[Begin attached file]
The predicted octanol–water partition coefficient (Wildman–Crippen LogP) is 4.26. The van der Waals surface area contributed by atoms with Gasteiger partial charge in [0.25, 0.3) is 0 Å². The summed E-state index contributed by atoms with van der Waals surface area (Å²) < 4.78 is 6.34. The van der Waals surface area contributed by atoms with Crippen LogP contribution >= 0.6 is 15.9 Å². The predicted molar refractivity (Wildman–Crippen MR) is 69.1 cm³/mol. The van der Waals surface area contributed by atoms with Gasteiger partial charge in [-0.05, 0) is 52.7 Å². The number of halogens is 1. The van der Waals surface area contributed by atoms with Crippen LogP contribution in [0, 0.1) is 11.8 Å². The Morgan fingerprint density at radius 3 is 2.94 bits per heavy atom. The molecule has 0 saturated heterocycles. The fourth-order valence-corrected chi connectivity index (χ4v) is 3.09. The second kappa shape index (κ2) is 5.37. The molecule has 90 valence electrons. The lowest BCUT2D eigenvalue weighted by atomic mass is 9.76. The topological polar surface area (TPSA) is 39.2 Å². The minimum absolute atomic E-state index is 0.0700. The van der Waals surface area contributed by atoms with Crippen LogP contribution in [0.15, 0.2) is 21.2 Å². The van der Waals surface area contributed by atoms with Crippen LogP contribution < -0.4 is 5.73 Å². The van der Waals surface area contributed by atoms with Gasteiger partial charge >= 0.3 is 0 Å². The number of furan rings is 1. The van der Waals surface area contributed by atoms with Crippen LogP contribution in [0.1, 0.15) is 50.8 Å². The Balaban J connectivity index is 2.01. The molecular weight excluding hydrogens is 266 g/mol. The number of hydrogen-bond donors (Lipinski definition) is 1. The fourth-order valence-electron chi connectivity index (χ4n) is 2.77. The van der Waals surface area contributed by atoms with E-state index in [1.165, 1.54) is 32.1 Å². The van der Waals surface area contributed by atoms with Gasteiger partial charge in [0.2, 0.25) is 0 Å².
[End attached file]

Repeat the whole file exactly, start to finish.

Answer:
The predicted octanol–water partition coefficient (Wildman–Crippen LogP) is 4.26. The van der Waals surface area contributed by atoms with Gasteiger partial charge in [0.25, 0.3) is 0 Å². The summed E-state index contributed by atoms with van der Waals surface area (Å²) < 4.78 is 6.34. The van der Waals surface area contributed by atoms with Crippen LogP contribution >= 0.6 is 15.9 Å². The predicted molar refractivity (Wildman–Crippen MR) is 69.1 cm³/mol. The van der Waals surface area contributed by atoms with Gasteiger partial charge in [-0.05, 0) is 52.7 Å². The number of halogens is 1. The van der Waals surface area contributed by atoms with Crippen LogP contribution in [0, 0.1) is 11.8 Å². The Morgan fingerprint density at radius 3 is 2.94 bits per heavy atom. The molecule has 0 saturated heterocycles. The fourth-order valence-corrected chi connectivity index (χ4v) is 3.09. The second kappa shape index (κ2) is 5.37. The molecule has 90 valence electrons. The lowest BCUT2D eigenvalue weighted by atomic mass is 9.76. The topological polar surface area (TPSA) is 39.2 Å². The minimum absolute atomic E-state index is 0.0700. The van der Waals surface area contributed by atoms with Crippen LogP contribution in [0.15, 0.2) is 21.2 Å². The van der Waals surface area contributed by atoms with Crippen LogP contribution < -0.4 is 5.73 Å². The van der Waals surface area contributed by atoms with Gasteiger partial charge >= 0.3 is 0 Å². The number of furan rings is 1. The van der Waals surface area contributed by atoms with Crippen LogP contribution in [0.1, 0.15) is 50.8 Å². The Balaban J connectivity index is 2.01. The molecular weight excluding hydrogens is 266 g/mol. The number of hydrogen-bond donors (Lipinski definition) is 1. The fourth-order valence-electron chi connectivity index (χ4n) is 2.77. The van der Waals surface area contributed by atoms with E-state index in [1.165, 1.54) is 32.1 Å². The van der Waals surface area contributed by atoms with Gasteiger partial charge in [0.2, 0.25) is 0 Å².